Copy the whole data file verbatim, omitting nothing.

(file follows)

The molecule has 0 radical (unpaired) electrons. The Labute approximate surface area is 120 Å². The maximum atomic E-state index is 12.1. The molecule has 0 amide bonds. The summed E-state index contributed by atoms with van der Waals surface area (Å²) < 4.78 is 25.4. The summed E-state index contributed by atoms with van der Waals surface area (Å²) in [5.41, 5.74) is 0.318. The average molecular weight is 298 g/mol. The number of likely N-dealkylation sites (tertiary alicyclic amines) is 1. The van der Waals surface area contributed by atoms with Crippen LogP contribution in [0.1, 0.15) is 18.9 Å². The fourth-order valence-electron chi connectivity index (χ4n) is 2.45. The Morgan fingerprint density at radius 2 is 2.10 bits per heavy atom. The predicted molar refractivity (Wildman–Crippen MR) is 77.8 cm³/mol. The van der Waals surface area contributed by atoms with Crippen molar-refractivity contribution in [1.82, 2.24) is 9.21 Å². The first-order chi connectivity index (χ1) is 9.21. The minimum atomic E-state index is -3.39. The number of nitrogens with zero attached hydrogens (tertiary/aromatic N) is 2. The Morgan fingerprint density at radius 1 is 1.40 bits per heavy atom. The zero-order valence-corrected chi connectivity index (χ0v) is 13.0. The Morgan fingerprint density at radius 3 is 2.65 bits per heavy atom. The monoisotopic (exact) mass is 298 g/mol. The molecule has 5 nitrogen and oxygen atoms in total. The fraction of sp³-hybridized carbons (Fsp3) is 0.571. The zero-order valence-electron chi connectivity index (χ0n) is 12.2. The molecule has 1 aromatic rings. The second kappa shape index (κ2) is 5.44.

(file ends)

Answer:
The molecule has 0 radical (unpaired) electrons. The Labute approximate surface area is 120 Å². The maximum atomic E-state index is 12.1. The molecule has 0 amide bonds. The summed E-state index contributed by atoms with van der Waals surface area (Å²) < 4.78 is 25.4. The summed E-state index contributed by atoms with van der Waals surface area (Å²) in [5.41, 5.74) is 0.318. The average molecular weight is 298 g/mol. The number of likely N-dealkylation sites (tertiary alicyclic amines) is 1. The van der Waals surface area contributed by atoms with Crippen LogP contribution in [0.1, 0.15) is 18.9 Å². The fourth-order valence-electron chi connectivity index (χ4n) is 2.45. The Morgan fingerprint density at radius 2 is 2.10 bits per heavy atom. The predicted molar refractivity (Wildman–Crippen MR) is 77.8 cm³/mol. The van der Waals surface area contributed by atoms with Crippen molar-refractivity contribution in [1.82, 2.24) is 9.21 Å². The first-order chi connectivity index (χ1) is 9.21. The minimum atomic E-state index is -3.39. The number of nitrogens with zero attached hydrogens (tertiary/aromatic N) is 2. The Morgan fingerprint density at radius 1 is 1.40 bits per heavy atom. The zero-order valence-corrected chi connectivity index (χ0v) is 13.0. The Morgan fingerprint density at radius 3 is 2.65 bits per heavy atom. The monoisotopic (exact) mass is 298 g/mol. The molecule has 5 nitrogen and oxygen atoms in total. The fraction of sp³-hybridized carbons (Fsp3) is 0.571. The zero-order valence-electron chi connectivity index (χ0n) is 12.2. The molecule has 1 aromatic rings. The second kappa shape index (κ2) is 5.44.